When we think of “Enriching the Customer Experience” our mind leaps to luxury brands like Lexus or Rolex. We imagine a customer surrounded by an elegant showroom, with sophisticated, beautiful salespeople waiting on her. Images of Champs Elysees, Fifth Avenue or Orchard Road float through our mind.
But there is another way to enrich the customer's experience, and that is to reduce the customer's pain.
Not as glamorous, of course, but quite effective.
What if people are already prejudiced toward our own business? Every business type carries along with it certain pre-conceived notions about it. Dentistry involves pain and Fast Food involves waiting in line-these facts are a given, just a part of the environment these businesses operate in, and no amount of smoke and mirrors advertising is going to change that fact.
The good news is all your competitors are shackled by the same set of constraints. Your customers already chose to use the services of you or one of your competitors—they are committed to buying.
Now we just need to stack the deck in your favor, so they commit to buying from you. The first thing to do is improve the product or service you are delivering. If you are a dentist, then use every new pain-reducing technology to minimize pain; if you are in fast food, then by all means speed up the process.
But let's get real-most small businesses are completely dependent on the technology developments in their industry to improve the customer servicing or check-out process. So, rather than improving the technologies, most small business can at best refine the process by which they use that technology. Our dentist can become defter at inserting the needle, and better at reading the customer's facial expression when the first hint of pain appears. Our fast food chain can lessen the actual time in line by streamlining the ordering process and reducing wasted motion in the food-prep area.
Unfortunately, this is where many great small businesses stop-they only improve their product or service. And many customers fail to note the difference in service level, because the business didn't communicate the improvement. And that’s when the poor small business owner starts pulling her hair out wondering why more customers don't come to her shop when she knows for a fact she's more efficient than the competition.
But there's another key to customer satisfaction that should always be a constant companion to product improvement-subtly tell your customers that you are doing the best you can to minimize their hurt.
For a dentist, one of the first steps could certainly involve the waiting room. It should be bright, with lots of photos or prints of people smiling and laughing and having fun. The effect need not be in-your-face, but imagine how a few photos of smiling faces sprinkled throughout can help the patient remember the benefit for visiting the dentist in the first place.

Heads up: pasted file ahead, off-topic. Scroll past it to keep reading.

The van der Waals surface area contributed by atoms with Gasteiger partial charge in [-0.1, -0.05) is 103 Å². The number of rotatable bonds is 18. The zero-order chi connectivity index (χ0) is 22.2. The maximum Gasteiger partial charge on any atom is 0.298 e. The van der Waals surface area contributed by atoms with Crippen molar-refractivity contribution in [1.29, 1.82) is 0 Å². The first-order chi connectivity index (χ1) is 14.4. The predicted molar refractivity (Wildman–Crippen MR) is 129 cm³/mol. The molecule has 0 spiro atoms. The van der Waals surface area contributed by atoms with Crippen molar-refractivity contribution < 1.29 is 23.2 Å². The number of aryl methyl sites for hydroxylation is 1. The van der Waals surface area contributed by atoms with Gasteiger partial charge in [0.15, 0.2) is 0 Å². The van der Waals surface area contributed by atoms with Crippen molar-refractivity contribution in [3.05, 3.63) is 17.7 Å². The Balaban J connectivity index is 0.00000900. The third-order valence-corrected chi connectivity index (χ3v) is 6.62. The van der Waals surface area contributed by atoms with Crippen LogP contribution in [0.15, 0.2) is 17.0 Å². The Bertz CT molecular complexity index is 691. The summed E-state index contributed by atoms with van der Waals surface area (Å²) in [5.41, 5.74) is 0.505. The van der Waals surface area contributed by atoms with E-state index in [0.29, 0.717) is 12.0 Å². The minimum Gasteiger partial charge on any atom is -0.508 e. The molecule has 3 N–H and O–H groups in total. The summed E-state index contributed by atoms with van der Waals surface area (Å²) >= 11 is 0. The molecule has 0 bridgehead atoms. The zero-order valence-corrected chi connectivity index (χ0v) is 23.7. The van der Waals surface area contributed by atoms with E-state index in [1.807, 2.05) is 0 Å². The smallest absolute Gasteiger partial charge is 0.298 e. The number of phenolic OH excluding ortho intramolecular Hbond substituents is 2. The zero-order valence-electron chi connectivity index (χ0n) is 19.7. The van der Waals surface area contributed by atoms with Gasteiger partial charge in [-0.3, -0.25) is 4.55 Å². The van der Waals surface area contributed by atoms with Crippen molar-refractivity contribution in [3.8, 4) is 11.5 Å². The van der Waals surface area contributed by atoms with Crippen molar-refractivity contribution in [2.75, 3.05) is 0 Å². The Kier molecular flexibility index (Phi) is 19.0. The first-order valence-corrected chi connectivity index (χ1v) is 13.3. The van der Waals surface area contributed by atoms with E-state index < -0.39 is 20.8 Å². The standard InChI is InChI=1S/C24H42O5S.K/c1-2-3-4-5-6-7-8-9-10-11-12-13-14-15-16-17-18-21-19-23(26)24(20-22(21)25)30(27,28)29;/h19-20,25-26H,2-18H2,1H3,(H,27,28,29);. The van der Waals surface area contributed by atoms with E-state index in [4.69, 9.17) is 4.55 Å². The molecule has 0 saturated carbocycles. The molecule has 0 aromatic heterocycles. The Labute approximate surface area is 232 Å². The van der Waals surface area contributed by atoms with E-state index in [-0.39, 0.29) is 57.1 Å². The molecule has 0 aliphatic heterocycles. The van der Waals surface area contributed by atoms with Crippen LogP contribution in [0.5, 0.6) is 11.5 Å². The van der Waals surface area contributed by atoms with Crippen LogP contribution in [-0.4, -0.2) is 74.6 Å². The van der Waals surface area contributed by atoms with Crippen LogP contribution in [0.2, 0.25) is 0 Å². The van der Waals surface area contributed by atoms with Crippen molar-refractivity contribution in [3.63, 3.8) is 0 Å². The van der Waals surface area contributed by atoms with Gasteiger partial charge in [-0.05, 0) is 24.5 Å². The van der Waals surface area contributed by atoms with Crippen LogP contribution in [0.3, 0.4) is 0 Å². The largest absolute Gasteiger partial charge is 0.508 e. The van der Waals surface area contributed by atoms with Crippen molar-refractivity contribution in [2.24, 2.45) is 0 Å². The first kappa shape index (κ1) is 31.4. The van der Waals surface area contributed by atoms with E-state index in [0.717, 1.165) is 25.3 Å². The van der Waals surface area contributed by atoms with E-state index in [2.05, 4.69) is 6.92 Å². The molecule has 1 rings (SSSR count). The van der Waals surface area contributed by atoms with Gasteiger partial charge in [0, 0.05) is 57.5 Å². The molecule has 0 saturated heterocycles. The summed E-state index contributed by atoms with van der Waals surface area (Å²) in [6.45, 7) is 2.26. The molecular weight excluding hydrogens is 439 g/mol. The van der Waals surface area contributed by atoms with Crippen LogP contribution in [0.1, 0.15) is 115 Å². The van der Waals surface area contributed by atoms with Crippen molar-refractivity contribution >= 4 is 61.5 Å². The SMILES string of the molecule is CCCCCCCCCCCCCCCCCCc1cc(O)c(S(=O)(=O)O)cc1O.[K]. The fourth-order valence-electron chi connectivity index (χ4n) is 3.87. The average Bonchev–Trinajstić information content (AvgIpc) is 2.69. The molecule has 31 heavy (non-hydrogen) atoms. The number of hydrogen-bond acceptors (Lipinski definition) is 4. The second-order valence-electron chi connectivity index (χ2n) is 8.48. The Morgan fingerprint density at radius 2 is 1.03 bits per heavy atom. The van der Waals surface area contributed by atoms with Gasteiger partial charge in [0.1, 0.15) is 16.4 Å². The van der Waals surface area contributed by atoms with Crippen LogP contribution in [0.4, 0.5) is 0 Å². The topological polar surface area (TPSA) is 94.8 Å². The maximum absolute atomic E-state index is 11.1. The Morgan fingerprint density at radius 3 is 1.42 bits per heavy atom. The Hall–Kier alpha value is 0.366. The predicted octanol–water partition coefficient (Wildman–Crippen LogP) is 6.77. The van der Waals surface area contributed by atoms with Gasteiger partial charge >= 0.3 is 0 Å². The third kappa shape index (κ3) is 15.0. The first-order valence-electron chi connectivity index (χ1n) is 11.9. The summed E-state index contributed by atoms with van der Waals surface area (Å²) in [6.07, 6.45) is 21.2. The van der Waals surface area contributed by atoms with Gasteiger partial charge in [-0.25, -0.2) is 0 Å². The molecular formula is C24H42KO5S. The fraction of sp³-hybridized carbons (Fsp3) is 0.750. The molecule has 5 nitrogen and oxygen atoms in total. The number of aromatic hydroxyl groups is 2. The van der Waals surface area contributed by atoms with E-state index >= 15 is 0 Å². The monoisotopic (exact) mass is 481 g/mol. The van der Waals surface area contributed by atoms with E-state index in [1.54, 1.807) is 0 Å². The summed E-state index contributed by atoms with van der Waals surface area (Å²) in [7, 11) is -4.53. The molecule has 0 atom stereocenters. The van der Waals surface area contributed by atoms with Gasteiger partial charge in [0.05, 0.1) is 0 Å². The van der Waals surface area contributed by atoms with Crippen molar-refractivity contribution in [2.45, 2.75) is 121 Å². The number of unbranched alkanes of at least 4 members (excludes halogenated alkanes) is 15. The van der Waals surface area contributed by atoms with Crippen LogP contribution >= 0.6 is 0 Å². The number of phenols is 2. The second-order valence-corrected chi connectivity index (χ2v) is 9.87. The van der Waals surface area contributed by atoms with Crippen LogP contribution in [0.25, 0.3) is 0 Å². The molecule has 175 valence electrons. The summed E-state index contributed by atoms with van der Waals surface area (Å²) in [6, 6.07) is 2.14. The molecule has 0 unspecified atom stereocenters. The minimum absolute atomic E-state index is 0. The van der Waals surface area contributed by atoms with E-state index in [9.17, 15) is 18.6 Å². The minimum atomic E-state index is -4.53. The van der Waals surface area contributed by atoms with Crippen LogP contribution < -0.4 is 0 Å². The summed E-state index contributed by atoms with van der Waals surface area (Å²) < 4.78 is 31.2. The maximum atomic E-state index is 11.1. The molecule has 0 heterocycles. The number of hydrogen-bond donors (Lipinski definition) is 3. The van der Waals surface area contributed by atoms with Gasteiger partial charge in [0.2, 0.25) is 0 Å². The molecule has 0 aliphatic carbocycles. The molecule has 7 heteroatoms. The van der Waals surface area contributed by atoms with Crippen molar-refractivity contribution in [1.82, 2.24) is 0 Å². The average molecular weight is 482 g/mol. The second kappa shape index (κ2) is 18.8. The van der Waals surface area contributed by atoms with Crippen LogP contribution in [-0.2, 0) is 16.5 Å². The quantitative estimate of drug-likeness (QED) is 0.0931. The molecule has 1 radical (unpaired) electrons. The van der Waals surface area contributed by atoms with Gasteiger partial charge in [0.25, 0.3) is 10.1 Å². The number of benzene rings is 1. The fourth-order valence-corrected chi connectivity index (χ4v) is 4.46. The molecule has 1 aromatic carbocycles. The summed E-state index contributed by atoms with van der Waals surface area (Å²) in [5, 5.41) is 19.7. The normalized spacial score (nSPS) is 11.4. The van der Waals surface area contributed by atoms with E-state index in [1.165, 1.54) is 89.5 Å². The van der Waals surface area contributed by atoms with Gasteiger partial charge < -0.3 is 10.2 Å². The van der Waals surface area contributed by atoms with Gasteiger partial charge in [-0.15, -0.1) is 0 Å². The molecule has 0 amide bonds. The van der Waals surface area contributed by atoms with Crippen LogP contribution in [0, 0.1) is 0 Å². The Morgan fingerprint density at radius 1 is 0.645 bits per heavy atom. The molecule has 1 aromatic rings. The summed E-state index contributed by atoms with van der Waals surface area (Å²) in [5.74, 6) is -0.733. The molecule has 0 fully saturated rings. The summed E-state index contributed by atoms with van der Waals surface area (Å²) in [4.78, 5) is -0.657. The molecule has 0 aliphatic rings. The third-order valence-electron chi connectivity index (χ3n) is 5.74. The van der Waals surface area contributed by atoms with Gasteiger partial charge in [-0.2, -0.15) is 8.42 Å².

Of course, there's no substitute for a big smile from the receptionist as she greets you.
How about that line at the fast food franchise? Brightly colored Tensa-belts, floor advertising for the latest kiddie meal toys, balloons-anything to keep people looking about and distract their minds at least a little as they wait in that line. It's impractical to greet each customer at the door-so you really have to rely on your point of sale to help you out.
One suggestion-supply the parents something to help occupy the kids. A mom with small children is distracted enough, so she already has something to keep her from being bored in line. But you can subtract some stress from a parent if, right when she comes in, you can supply the child with something to keep his or her mind busy.
This is where little things like stickers on the Tensa-belt poles or some friendly floor graphics can help pull the child's mind away from the fact they are trapped in the chute on their way to order.
Remember this key lesson regardless of what business you are in: Improve process, but then consider the People, the customer, and as much as possible ease her pain.
It sounds like common sense, but at the end of a long day it's the last thing your staff is thinking about. But the Chief Marketer must think about the customer’s perception and her attitude
Remember: Brand (who you are) + Package (your Face to the Customer) + People (customers and employees) = Marketing Success.
© 2006 Marketing Hawks
Craig Lutz-Priefert is President of Marketing Hawks , a firm providing essential marketing vision for small business. Marketing Hawks also sponsors the ongoing small business adventures of entrepreneur Crystal Trino at the JourneyToday website.